Small news teams, and hubbed news teams, covering a big, unprecedented event, is a stretch. It’s tempting to send reporters out into the patch, but be sensible. You need more people at base, making phone calls, check information and getting interviews to air quickly. While it’s important to get quality and colour audio on air, this really only massages ego in the battle with the competition. Bring in any local work experience people-now could be their time to shine.

Remember safety

If you’re out in a difficult situation remember your safety. Apparently the BBC advises reporters to keep away from flood water. Don’t cross police lines unless you have permission.

Get names and numbers

Anyone you interview while you’re out – get their name, get their phone number. You’ll want to go back to them in a week, a month, a year to follow their story.

Think big

Although resources are stretched and you’re all under pressure, now’s the time to think big. I’m talking two-ways, extended bulletins, ambitious packages, music montages – anything to show you’re listener this is a unique event and you’re pulling out all the stops. In the 2007 floods, Touch Radio ran extended programmes at 1 and 6. With just an hours notice I was asked to record a 2-way and cut a package from the waters edge. It was a race, but it sounded great.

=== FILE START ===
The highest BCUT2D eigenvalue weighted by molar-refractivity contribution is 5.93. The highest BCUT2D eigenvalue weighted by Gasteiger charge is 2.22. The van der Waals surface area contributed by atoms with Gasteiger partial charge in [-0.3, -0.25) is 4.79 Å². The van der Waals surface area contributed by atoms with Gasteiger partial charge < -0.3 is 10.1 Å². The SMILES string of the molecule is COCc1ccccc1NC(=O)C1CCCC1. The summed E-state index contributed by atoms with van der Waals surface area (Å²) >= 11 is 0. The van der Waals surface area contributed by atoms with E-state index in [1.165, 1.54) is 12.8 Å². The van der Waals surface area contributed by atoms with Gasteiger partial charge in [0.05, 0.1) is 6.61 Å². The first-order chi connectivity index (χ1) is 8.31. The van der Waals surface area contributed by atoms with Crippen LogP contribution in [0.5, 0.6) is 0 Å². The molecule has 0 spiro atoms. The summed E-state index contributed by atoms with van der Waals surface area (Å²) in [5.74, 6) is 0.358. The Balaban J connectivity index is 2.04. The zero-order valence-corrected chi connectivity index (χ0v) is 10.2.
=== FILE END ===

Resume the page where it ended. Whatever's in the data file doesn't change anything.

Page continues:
Work as a team

Share information with presenters and visa versa. You’re all in it together.

Give 110%

In March 2008, an unexploded WW2 bomb was found right in the centre of Coventry. It was very close to our studios, which was initially great- I was the first radio reporter on the scene. But within minutes, police had set up a corden, and when it widened, our studios were closed.

The station – 96.2 Touch Radio – was put to network and special programming came from our sister station in Stratford. However it closed the region’s newshub – and news bulletins for all 6 stations in the group had to go on hold.

It left 4 journalists with not much to do. We could have all gone home; but we stayed, conducted interviews, filed live phone reports to the network. Late in the evening it appeared the cordon would remain overnight, and could even mean we wouldn’t be allowed back into the building in time to produce breakfast news bulletins.

We crashed at the closest home to the city centre, finally getting to sleep at about 1am. At 4am we got up and checked with the police – the cordon was finally being lifted. 2 of us headed back and joined 2 breakfast readers who’d just gotten in.  And somehow, with just 90 minutes and no preparation, we produced news bulletins for 6 radio stations, including a special report for the Coventry station.